@Princess: yes, Tempo is MTV buh BET is also owned by them and I guess they are referenced b/c they like Tempo is programming geared toward black people.[/QUOTE]

    BET doesn't owned them but they are all owned by Viacom.

  7. #7
    joon-yah
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    does tempo play kompa and zouk?
    and what areas have access to it?

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    Spitfire LolaMs's Avatar LolaMs is offline
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    [QUOTE=Chun Li]
    Quote Originally Posted by LolaMs
    While in SKN all i did was watch Tempo...I doan see what the issue is..they show live concerts, highlights on different islands, they show more R&B videos than I would care to see buh overall ..can't what there is not to like. If they talking bout the Jamaican videos and soca ones...sorry, but I find de gyals have on more clothing than what goin' on on BET.


    @Princess: yes, Tempo is MTV buh BET is also owned by them and I guess they are referenced b/c they like Tempo is programming geared toward black people.[/QUOTE]

    BET doesn't owned them but they are all owned by Viacom.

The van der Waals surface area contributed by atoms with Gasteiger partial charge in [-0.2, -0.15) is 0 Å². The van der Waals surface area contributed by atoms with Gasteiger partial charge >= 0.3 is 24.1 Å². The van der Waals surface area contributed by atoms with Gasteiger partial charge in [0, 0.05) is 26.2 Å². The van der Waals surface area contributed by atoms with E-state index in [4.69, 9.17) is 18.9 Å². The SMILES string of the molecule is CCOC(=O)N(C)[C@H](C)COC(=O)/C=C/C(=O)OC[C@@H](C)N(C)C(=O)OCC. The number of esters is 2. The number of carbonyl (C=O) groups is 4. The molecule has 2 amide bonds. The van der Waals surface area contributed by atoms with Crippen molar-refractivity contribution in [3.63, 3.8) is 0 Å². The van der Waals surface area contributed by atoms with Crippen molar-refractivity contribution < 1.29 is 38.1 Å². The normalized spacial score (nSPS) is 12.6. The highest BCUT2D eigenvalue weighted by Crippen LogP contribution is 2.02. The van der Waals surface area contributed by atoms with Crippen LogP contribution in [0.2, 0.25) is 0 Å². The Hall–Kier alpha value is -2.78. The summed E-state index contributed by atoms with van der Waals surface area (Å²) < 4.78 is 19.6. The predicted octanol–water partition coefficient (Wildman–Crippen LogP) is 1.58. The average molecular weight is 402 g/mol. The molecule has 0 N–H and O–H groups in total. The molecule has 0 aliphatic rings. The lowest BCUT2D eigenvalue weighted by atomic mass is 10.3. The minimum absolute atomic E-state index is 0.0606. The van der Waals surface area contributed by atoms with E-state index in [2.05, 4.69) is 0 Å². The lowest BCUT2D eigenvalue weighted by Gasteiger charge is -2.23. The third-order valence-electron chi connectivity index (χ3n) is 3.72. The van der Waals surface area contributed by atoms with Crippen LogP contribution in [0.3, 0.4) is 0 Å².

yes, that what I meant, same parent company sorry for any confusion

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    Registered User cease10 is offline
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    The people that are complaining here are probably people that just like to complain in general....and should be ignored.


    I agree with the opinions of the folks questioned, that Tempo is definitely good for the Caribbean. I'm glad that I'm back in the islands to see this channel, because it's shaping up to be a real good channel. When I was living in de states I was dieing to see our culture on tv, and would get excited anytime I would see a lil thing on BET or maybe even deh Travel channel.

    Trust me folks when Tempo hits deh states you all are gonna love it and want to watch it 24/7. They've been adding newer videos and have reduced the amount of hip hop/rnb that they were initially playin. Artists all over the Caribbean are now looking into videos cause they see the difference it can make in terms of notoriety, and promoters hollerin at them.

    They've been slowly moving throughout the islands, and educating the public about the different islands in terms of culture, music, products, etc. They're goin on de streets, in the local restaurants, fetes. I like that they're showing the islands from an island point of view, and not really deh tourist ting. Tempo is definitely a good thing for the Caribbean, I really like what they doin.

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    Humbled CaribNVA is offline
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    here is the source bake n shake

    http://sknvibes.com/Entertainment/Ne...z=%23%23Q75%0A